At Apple’s Worldwide Developer Conference in 2019, it introduced a new single sign-on (SSO) solution called Sign inwith Apple. Similar to the ever-present Sign in with Facebook and Sign in with Google options, Apple’s solution is meant to allow you to sign up for apps and sign in with a single ID instead of creating new ones for every app and service in the world.
But it differs from those options in several important ways. Here’s what you need to know about the Sign in with Apple SSO option.
Focused on privacy
The main difference between Sign in with Apple and the Facebook, Google, or Twitter sign-in options you are probably used to seeing is that Apple’s solution is focused on privacy. There’s no tracking going on, and all efforts are made to minimize the amount of information about you that the app or service has access to.
When you sign up using Sign in with Apple, you’re given the option to change the name you provide and to give the developer either your real email address (the one associated with your Apple ID) or a fake one.
Your name and email (real or fake, your choice) is the only info that the developer gets from you, and Apple doesn’t collect any data about your interaction with the app.
Free anonymous email forwarding
If you choose to hide your real email from the app, Apple will generate a new email address consisting of a string of random letters and numbers and @privaterelay.appleid.com. That address is the only thing the app or service gets, and Apple will forward along any mail sent to that address to your real one.
If the developer starts spamming you or sells your email to marketers, you can go to Apple ID settings and stop that address from forwarding mail to you.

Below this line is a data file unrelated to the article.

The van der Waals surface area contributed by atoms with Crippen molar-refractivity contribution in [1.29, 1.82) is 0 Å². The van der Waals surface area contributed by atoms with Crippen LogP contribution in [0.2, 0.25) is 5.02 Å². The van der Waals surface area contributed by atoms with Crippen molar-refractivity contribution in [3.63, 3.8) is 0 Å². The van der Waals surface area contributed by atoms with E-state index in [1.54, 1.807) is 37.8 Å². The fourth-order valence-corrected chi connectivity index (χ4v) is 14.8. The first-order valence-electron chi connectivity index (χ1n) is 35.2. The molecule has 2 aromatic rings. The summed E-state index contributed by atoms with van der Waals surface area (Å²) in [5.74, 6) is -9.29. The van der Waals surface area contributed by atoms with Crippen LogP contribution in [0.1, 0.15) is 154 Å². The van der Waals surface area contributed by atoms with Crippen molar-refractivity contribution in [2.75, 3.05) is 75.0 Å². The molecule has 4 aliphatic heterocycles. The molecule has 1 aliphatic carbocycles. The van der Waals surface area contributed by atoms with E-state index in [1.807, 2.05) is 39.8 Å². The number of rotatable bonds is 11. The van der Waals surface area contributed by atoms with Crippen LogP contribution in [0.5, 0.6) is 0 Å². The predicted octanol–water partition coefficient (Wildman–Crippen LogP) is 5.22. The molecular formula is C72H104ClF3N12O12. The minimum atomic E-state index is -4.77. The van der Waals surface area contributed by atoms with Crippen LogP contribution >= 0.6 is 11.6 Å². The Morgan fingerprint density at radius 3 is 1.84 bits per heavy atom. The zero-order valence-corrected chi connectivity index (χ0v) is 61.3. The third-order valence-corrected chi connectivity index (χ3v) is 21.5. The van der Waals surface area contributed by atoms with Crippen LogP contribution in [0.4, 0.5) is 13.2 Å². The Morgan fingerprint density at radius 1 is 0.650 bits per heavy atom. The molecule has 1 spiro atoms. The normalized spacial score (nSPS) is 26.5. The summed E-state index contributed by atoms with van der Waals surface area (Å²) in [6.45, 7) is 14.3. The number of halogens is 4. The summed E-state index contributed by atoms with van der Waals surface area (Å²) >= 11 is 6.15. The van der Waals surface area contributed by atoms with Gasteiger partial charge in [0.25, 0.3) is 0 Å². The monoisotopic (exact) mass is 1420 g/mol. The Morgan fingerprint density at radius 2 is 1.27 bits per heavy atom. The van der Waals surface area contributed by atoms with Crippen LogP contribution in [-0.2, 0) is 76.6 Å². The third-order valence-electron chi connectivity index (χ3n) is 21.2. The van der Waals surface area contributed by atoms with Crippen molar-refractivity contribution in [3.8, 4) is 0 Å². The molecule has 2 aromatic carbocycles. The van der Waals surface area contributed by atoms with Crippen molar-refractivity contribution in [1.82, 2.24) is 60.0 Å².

Requires two-factor authentication
In order to take advantage of Sign in with Apple, you have to have an Apple ID with two-factor authentication enabled. That’s the default for people who set up a new iPhone or iPad these days, so for most it shouldn’t be an issue.
You’ll also need iOS 13 or later installed on your iPhone or iPad, macOS Catalina 10.15 or later on a Mac, or tvOS 13 or later on Apple TV.
Not just for Apple devices
Sign in with Apple is not just for use on Apple devices. You can use it on the web or potentially even Android devices. When you choose Sign in with Apple on those platforms, you’ll be taken to a secure Apple-hosted site to enter your Apple ID and password. You’ll then receive a two-factor authentication prompt on your iPhone, iPad, or Mac.
You’ll have the option to skip the two-factor authentication step for up to 30 days when logging in on the same device.
Of course, it’s a lot simpler on an Apple device: you authenticate using Touch ID or Face ID, and and you’re in.
Primarily meant for new accounts
For the most part, you’re meant to select “Sign up with Apple” the first time you sign in to a new app or service. You might be able to use with apps and services you already have by associating your Apple ID with it (here are Adobe’s instructions, for example), but that sort of defeats the whole purpose.
Yes, it is convenient to simply authenticate with Touch ID or Face ID on your iPhone or iPad, but the real point of Sign in with Apple is to keep apps from having any more information about you than they need and to use a service from a provider (Apple) that won’t collect any information about your app use.
Sign in with Apple will soon going to be an option in nearly every app you use—at least, you’ll see it in every app that has other single sign-on options.
Apple has made it a requirement for an app to be published in the App Store to provide Sign in with Apple as an option if the app offers any other third-party SSO solutions (like sign-in with Facebook, Google, or Twitter). That means you’ve got to have Sign in with Apple if you have Sign in with Facebook, unless you’re actually signing into a Facebook app. The deadline for that change was April 30, 2020, but it has been moved back to June 30 in light of the COVID-19 pandemic.
Of course you don’t have to use Sign in with Apple. You’re free to use whichever single sign-on option you want, or none at all. But if you want the benefits of enhanced privacy and no personal data tracking, it may be your best option.
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I have written professionally about technology for my entire adult professional life - over 20 years. I like to figure out how complicated technology works and explain it in a way anyone can understand.